Powerplant: one Continental IO-520-D, 300 horsepower(223.7kW) 5 minutes, 285 horsepower(212.5kW) continuous


    Performance:
    Maximum speed: 121 MPH
    Cruise speed: 114 MPH (at 75% power)
    Stall speed clean with no flaps: 61 MPH
    Stall speed with full flaps: 57 MPH
    Range: 390 miles
    Service ceiling: 11,100 feet
    Rate of climb: 690 feet per minute


    Installation and Documentation

    Installing the Alabeo C188B AGtruck for FSX or PREPAR3D is very easy. After purchasing the aircraft you will receive an email containing the download link, User Name (purchase email) and Serial Number. Run the downloaded file, accept the License Agreement, enter your User Name & Serial Number, choose either FSX or P3D, verify the simulation installation location then click the “Install” button. I like to copy the serial number from the email and paste it into the serial number box to avoid typing mistakes. If the program does not automatically find the correct simulator location, click on the “…” button and browse to the correct location. Installation should take less than a minute.

    The first time that you load one of the included aircraft into the simulator, the flight simulator security system will ask if you would like to run the new file that was installed, select “Run” and “Yes” to designate this file as trusted and repeat this process two more times. The only included documentation is the Alabeo Copyrights and the Alabeo C188B AGtruck Data Sheet. I am an experienced flight simulator virtual pilot so I was able to quickly figure out how to operate the aircraft. It would have been nice if Alabeo would have included a short getting started guide as an additional reference.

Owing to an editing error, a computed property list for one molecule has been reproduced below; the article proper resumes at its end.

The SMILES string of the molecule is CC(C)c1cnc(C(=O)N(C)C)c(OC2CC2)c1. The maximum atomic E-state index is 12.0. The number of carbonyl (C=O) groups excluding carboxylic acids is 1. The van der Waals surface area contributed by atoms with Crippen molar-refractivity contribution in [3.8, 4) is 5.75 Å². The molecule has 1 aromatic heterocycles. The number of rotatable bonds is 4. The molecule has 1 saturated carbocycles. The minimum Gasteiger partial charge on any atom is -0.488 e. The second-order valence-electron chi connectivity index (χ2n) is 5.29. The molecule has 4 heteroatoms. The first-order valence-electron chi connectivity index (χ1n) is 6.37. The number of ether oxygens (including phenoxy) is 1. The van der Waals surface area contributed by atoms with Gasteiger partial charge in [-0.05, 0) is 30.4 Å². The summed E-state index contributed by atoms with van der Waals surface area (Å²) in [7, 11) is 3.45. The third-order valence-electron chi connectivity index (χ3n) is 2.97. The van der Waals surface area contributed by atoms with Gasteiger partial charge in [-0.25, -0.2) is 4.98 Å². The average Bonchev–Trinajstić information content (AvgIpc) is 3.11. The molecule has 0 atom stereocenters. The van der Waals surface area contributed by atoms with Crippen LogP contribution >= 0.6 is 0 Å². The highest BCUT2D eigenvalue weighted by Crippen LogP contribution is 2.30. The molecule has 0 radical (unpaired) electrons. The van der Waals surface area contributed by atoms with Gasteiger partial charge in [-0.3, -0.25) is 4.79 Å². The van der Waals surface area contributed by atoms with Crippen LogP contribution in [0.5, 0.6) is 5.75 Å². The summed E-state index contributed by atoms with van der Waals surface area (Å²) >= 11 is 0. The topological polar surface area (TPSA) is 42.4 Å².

Exterior Model

    Eleven aircraft are included with the package, five with the hopper dispersal system, five without and an all-white aircraft.

    When I first install an aircraft I like to walk around the exterior of the airplane to inspect the exterior textures. The exterior textures of the Alabeo C188B AGtruck are in a single word, awesome! Everything about the exterior is three dimensional and when zoomed in, all textures remain in focus. Even the decals on the propeller and the logos on the tail look great.

    The pilot and instrument panel are viewable from the external views which add to the detail. What I love the most about the exterior textures is that Alabeo includes various stains on the aircraft. You would expect this for a utility aircraft designed agricultural spraying and I would have been very disappointed if only clean textures had been included.